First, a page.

How can you use Leverage for Your Business?

Got leverage?Leverage is a powerful tool. We’ve talked about it at length here. If you missed it, check out SOBCon IS Leverage.

Which is a great definition – and a very abstract one. Let’s make it more immediately applicable for you.

How can you use Leverage, the cornerstone of what SOBCon IS, for your business?

Leverage can be used to get feedback from others – While you’re in person at SOBCon, you can share your troubles with the rest of the people at your table. Don’t worry – they won’t judge you. Chances are, they’re going through the same thing you are – or they just got through what you’re going through. A few years back, I sat at a table with 4 other business owners. We all were struggling to get feedback from our customers. Feedback that we desperately needed to move our businesses forward in a new direction. We talked about survey tools, and the best time to send the survey e-mails, and all sorts of other things about surveys.

We found a solution we all agreed to – and then one person at the table said “What if instead of surveying all our customers, we each agree to call someone else’s 5 best customers and find out what they love (and loathe) about working with the other business owner. Then we can all get honest feedback, not have to worry about our customers feeling like we’re fishing for compliments, and we can all help each other.” And so we did. Instead of a boring e-mail survey, that we all had been delaying for weeks (or in some cases years), we helped each other as soon as the event was over. Simple. Easy. And something I never would have thought to do had I not been at that table.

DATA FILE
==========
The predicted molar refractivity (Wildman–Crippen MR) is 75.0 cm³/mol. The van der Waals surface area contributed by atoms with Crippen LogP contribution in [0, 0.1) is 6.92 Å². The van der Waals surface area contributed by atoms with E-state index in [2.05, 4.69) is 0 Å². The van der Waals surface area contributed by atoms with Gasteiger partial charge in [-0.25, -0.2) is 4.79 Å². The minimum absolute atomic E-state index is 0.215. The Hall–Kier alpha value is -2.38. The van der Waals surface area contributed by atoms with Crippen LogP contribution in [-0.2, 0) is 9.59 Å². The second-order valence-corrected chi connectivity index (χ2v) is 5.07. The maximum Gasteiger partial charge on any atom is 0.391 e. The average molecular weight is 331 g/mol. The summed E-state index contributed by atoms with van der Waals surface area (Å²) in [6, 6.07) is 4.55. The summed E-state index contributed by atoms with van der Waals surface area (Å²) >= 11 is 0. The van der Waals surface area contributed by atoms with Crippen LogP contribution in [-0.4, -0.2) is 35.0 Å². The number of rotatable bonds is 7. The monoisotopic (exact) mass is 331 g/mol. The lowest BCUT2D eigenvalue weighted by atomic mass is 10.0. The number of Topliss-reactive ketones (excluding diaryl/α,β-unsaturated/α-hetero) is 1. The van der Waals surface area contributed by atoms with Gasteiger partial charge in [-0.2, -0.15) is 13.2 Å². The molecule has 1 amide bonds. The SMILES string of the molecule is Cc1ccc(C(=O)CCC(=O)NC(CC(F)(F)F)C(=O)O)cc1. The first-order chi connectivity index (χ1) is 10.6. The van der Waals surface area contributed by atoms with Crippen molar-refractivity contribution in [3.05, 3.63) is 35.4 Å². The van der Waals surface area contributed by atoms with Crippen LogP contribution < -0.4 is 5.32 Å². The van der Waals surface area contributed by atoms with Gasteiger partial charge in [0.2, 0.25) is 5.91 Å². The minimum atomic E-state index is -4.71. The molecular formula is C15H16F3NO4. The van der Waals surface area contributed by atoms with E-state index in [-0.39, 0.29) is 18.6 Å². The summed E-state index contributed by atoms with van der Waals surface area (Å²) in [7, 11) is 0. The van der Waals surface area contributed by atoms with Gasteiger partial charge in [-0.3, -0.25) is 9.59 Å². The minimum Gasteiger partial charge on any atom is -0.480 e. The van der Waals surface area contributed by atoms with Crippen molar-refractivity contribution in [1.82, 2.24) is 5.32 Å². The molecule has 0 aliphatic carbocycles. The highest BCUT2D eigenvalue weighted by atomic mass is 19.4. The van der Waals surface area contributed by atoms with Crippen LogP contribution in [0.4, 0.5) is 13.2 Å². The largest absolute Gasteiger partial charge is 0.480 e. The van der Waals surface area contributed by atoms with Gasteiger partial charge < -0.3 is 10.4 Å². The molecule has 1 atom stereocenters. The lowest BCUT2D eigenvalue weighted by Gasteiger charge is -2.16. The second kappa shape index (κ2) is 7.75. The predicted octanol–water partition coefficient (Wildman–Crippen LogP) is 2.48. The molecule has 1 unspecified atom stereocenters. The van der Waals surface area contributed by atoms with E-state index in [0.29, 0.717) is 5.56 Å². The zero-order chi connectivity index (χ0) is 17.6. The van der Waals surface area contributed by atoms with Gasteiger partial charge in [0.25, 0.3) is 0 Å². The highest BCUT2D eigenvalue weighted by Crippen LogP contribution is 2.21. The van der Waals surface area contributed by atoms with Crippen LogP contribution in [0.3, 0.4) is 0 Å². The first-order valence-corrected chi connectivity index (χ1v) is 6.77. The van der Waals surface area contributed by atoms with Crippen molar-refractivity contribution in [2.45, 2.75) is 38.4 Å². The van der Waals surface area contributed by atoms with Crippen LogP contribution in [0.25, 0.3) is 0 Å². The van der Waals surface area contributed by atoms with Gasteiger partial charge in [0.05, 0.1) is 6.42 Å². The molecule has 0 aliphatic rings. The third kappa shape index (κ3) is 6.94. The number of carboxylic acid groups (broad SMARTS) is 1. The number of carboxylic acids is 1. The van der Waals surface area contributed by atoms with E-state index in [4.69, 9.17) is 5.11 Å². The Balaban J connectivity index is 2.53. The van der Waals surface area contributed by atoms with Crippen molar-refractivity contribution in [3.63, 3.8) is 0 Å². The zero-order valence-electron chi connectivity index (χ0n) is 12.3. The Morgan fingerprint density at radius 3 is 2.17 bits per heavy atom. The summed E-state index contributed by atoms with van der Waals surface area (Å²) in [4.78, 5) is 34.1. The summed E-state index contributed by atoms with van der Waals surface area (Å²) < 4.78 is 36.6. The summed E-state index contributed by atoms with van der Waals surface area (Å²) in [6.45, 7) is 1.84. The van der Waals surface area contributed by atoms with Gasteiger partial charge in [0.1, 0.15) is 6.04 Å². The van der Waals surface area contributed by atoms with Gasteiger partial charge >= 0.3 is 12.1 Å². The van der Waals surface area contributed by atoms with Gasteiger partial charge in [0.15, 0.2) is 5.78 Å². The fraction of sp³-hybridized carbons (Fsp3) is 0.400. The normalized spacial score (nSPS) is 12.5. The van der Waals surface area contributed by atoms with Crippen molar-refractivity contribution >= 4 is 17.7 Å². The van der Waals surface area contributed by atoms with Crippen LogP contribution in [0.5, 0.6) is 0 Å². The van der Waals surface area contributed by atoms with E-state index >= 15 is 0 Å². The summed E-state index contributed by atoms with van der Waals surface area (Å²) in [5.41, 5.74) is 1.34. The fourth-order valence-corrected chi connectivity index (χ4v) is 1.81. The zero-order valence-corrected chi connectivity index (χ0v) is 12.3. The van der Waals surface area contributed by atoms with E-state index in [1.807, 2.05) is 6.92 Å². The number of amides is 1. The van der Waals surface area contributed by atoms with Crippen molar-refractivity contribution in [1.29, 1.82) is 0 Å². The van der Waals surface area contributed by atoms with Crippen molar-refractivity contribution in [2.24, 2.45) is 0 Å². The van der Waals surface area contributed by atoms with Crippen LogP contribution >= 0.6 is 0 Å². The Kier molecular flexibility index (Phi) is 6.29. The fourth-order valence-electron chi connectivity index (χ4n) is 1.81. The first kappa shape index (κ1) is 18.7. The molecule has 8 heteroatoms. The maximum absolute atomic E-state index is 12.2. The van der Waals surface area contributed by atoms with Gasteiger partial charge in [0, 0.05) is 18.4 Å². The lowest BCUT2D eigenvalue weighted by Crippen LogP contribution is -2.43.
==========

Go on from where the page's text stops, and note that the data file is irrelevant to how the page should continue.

Leverage can be used to amplify your message and your audience – When you make a friend, you make one more person who might share your work. When you join a community, you get a bunch of people who might share your work. Because SOBCon is such an intimate event, if you want to, you can connect with nearly everyone in attendance, and you can find just the right people to amplify your message and share your work, as well as tons of people who you can share their work, and amplify their message. The collaborative part of SOBCon is one of the most wonderful and amazing parts to me.

Leverage can help you create a better product, something better than you could create by yourself – Everyone has unique talents and skills, and everyone looks at things a little differently than you do. Or maybe it’s just me. I find that